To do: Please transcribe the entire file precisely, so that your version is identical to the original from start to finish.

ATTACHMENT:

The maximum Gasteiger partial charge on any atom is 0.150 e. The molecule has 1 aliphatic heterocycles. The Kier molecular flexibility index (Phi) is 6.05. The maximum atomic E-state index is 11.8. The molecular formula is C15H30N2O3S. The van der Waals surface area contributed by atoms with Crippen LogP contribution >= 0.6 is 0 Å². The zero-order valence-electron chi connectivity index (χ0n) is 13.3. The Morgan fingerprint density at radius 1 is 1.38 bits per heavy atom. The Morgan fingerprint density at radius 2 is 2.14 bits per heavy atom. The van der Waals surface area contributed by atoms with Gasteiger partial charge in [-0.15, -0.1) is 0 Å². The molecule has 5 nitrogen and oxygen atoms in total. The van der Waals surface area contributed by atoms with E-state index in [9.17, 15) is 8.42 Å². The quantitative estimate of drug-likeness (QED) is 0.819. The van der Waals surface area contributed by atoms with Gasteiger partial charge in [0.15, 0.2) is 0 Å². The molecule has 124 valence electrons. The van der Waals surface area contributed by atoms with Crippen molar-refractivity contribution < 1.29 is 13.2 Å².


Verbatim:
The maximum Gasteiger partial charge on any atom is 0.150 e. The molecule has 1 aliphatic heterocycles. The Kier molecular flexibility index (Phi) is 6.05. The maximum atomic E-state index is 11.8. The molecular formula is C15H30N2O3S. The van der Waals surface area contributed by atoms with Crippen LogP contribution >= 0.6 is 0 Å². The zero-order valence-electron chi connectivity index (χ0n) is 13.3. The Morgan fingerprint density at radius 1 is 1.38 bits per heavy atom. The Morgan fingerprint density at radius 2 is 2.14 bits per heavy atom. The van der Waals surface area contributed by atoms with Gasteiger partial charge in [-0.15, -0.1) is 0 Å². The molecule has 5 nitrogen and oxygen atoms in total. The van der Waals surface area contributed by atoms with E-state index in [9.17, 15) is 8.42 Å². The quantitative estimate of drug-likeness (QED) is 0.819. The van der Waals surface area contributed by atoms with Gasteiger partial charge in [0.15, 0.2) is 0 Å². The molecule has 124 valence electrons. The van der Waals surface area contributed by atoms with Crippen molar-refractivity contribution < 1.29 is 13.2 Å².